One of the papers that's been linked on this blog since the beginning is "Perfecting Patent Prizes", one of the academic papers on prize economics focused on comparing the patent system to various versions of prize systems, especially in the area of pharmaceuticals. In preparing another post, I stumbled across this blog post on a talk by the author, Michael Abramowicz, on the paper. The blog post gives a good high-level summary of the paper (and presumably the talk as well), although naturally the paper was much more detailed than the blog post. There is also a link to a Powerpoint presentation on the talk that's another easy way to digest the main points.
You can find more pharmaceutical-related prize posts at the same blog:
Peter Pitts on Prizes
Bio-generics and prize systems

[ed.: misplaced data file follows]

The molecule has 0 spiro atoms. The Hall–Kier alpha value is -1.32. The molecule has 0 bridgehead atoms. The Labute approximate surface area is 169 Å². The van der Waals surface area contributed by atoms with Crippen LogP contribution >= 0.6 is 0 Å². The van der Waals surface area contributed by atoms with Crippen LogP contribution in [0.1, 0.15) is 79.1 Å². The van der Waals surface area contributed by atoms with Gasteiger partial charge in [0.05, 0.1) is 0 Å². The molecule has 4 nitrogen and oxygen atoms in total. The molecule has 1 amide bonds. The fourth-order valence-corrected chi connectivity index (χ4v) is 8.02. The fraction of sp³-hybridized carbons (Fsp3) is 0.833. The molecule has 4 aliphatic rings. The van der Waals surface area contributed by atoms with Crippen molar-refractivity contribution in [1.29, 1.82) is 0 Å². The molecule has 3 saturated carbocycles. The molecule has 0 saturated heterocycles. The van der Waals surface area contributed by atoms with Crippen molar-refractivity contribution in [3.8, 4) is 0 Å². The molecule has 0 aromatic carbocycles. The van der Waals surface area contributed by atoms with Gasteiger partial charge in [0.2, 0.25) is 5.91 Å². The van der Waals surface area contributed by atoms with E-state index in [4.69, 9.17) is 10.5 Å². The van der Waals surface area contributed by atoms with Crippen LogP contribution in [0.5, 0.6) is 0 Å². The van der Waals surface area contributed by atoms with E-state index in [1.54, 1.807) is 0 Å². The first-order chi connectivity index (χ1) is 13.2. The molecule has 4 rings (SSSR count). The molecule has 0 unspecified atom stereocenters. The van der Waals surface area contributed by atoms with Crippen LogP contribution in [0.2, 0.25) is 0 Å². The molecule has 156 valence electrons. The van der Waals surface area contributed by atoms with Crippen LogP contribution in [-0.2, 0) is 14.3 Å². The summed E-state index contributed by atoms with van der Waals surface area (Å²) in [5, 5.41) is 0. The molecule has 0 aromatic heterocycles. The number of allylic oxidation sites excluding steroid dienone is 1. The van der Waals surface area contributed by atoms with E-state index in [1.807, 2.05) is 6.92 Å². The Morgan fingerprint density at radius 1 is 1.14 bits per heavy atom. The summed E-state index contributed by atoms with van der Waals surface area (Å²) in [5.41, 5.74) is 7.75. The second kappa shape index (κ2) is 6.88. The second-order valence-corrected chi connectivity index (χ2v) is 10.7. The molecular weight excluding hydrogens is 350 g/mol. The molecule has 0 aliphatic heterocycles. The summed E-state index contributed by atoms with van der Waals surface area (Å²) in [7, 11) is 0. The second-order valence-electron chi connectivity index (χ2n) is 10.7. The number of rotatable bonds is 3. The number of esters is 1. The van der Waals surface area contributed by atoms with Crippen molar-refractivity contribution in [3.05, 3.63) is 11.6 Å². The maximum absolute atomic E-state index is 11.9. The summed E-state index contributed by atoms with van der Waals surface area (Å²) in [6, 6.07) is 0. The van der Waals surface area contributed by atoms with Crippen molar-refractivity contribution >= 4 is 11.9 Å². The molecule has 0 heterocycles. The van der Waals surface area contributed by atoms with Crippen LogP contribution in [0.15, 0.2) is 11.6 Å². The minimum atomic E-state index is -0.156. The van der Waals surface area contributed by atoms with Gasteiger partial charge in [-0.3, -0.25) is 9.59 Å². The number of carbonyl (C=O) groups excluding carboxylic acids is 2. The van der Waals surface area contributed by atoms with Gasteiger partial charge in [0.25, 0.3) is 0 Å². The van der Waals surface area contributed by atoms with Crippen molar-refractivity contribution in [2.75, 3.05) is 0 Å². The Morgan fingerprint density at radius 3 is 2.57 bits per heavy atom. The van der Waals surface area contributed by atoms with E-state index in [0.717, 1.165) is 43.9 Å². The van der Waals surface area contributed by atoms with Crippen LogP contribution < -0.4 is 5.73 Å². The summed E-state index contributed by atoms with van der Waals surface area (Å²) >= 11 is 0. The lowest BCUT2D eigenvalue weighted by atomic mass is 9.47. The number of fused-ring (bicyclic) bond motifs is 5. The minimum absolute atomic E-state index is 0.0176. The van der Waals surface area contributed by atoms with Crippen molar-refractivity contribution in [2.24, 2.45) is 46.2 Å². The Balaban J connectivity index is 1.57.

Note that the types of prize systems discussed in these economics articles tend to be a bit different from the space prizes usually discussed here. Typically the subject of the economics papers is a macro-economic level change to the economy, such as replacing the patent system with a prize system or an industry-wide change of this sort like the Medical Innovation Prize Fund. (However, see this in-progress proposal for a small-scale test version of a medical prize system). In contrast, the space prizes are isolated incentives for particular achievements without a change to the overall national or global economic system. There isn't any kind of push to replace the existing NASA or DOD contracting system, research grants, or commercial space regulatory environment with a prize environment - just a push to give some incentives to solve a few very difficult problems like CATS. Nevertheless you can learn a lot about one type of prize from studying the other.